Indexo patronum!

It's a few decades back when this college student pilot fish lands a part-time IT job at a research hospital, where part of his job is helping out doctors who have -- surprise! -- research projects.

"One doctor had received a grant and developed a statistical database for childhood leukemia," says fish. "She had a grad student program it in an early PC relational database, but he left at some point.

"Her database sat unused because she didn't have anyone technically savvy enough to reproduce his work."

Fish takes a look, and it turns out the grad student was doing everything with the database manually, including running reports. So fish's first step is to develop a menuing system to make it easy to perform housekeeping tasks and run reports.

Now that it's useful, another doctor on the research team wants to do some analysis on the vast dataset. She develops a report query and runs it.

And it runs. And runs. And after hours of running, she gets nervous, thinking she's somehow broken the system, and kills the long-running query. Then she calls fish to find out what's wrong.

Fish reassures her that her report hasn't damaged the data, which calms her down immediately. Then he looks at the query -- which appears to be technically OK.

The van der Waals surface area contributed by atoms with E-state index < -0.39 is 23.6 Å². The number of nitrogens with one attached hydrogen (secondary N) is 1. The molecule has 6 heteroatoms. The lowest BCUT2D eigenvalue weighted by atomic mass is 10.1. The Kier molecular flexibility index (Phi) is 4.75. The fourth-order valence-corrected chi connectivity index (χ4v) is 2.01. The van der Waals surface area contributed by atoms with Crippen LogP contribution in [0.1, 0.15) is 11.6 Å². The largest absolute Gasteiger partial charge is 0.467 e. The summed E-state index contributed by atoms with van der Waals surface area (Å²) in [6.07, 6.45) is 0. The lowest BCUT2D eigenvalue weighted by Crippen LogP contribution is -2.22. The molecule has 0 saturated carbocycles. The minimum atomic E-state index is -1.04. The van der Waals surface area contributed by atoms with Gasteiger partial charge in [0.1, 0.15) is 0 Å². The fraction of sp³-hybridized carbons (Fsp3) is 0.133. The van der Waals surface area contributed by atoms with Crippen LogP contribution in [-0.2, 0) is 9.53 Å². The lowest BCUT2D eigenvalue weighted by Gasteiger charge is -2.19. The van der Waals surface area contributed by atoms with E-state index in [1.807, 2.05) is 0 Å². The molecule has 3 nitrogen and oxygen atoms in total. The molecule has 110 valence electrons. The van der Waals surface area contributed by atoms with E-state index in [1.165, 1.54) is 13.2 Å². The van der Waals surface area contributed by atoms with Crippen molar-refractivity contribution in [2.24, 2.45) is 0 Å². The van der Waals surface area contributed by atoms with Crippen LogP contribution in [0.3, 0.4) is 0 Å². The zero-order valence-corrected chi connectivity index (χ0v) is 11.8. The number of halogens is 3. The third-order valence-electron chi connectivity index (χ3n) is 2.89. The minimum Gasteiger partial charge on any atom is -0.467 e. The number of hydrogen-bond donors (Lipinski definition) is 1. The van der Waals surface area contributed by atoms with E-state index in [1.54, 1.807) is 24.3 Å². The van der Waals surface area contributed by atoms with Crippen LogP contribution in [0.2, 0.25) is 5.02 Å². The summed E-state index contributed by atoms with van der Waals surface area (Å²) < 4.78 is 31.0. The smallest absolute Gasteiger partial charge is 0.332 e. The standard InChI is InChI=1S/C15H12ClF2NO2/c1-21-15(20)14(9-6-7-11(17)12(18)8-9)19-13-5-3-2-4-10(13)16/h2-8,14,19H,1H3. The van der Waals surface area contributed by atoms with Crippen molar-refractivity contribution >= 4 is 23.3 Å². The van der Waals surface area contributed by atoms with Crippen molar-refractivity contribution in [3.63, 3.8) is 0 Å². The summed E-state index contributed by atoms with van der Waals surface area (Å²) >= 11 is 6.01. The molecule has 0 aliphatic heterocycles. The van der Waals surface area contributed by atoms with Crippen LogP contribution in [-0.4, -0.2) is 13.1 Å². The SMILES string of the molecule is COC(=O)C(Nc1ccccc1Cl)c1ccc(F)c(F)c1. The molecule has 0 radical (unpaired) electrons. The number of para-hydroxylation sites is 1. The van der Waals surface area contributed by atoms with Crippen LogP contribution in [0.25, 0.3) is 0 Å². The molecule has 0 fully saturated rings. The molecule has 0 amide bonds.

But after a little more analysis, he picks out the columns her query is joining on, and creates an index on them. Once that's done, he runs the report again.

It completes in eight seconds.

"So I incorporated her report query into a script, where I first built the index, then dropped it after the report was complete," fish says. "Then I called her back into the common work area and showed her the new report, now easily accessible from the menu.

"She was completely amazed that her report now completed in seconds. She said I was a magician!"

Sharky will make your identifying details disappear like magic if you send me your true tale of IT life at sharky@computerworld.com -- and you'll score a sharp Shark shirt if I use it. Comment on today's tale at Sharky's Google+ community, and read thousands of great old tales in the Sharkives.

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